This year, there was no Chris Evert Lloyd, Navratilova, Shriver or Garrison playing at London's Royal Albert Hall.
Instead, the junior varsity was dispatched to England. Kathy Rinaldi, Bonnie Gadusek, Anne White, Elise Burgin and Rehe, represented the United States.
On the opening day of competition, Rinaldi beat Sara Gomer and Rehe defeated Annabel Croft. After Rehe's victory, there apparently was some mild jeering from the well-heeled crowd at Royal Albert Hall.
The combination of the loss and the jeers drove Croft to tears.
Although the competition of late has been dreadful--as in dreadfully one-sided--don't look for any changes. When some members of the international press suggested that the series be altered, perhaps have the United States meet Europe, everyone balked.
Wightman Cup Coach Marty Riessen didn't like the idea. Neither did the U.S. Tennis Assn. As for the British? They want to carry on.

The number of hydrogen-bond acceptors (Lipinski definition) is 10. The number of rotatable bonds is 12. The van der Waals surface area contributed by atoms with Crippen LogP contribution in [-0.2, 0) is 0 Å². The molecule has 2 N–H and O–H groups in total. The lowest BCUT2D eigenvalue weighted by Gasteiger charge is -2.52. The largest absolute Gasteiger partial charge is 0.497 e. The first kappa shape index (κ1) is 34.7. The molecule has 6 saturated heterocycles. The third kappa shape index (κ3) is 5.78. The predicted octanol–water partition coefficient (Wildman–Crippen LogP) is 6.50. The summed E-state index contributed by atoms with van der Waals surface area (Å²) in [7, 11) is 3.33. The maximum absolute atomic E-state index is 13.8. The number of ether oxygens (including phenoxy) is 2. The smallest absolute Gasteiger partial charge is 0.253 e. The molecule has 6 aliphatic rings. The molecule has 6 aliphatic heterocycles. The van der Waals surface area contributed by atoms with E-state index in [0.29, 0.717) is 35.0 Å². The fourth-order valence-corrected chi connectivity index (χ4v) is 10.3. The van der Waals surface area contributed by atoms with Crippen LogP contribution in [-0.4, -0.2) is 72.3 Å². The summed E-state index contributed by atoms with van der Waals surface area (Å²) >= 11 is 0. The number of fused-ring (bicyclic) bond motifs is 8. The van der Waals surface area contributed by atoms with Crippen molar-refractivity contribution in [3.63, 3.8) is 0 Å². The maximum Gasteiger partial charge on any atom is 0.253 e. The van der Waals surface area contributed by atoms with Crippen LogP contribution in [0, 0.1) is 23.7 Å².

It looks as though keeping a stiff upper lip has taken on a new meaning here.
Although a knee injury forced Chris Evert Lloyd to miss the recent Wightman Cup matches as well as the Slims tournament in Chicago and this week's Championships in New York, it looks as though she'll participate in the upcoming $250,000, six-woman event Dec. 5-7 at Mission Hills Country Club in Rancho Mirage. Tournament officials spoke with Lloyd last week, and she told them she still will be playing. . . . The College & University Scholarship Committee will hold a meeting at 2 p.m. today at UCLA's L.A. Tennis Center to discuss the availability of scholarships at schools throughout the country in the fall of 1987. The program is presented by the Southern California Tennis Assn. . . . Final-round action in the Rolex Southern California Men's Collegiate Championships is today at UC Irvine, beginning at 10 am. The winners of the singles and doubles events advance to the national indoor intercollegiate championships Feb. 5-8 at Houston. Last year's national indoor singles champion was Dan Goldie of Stanford.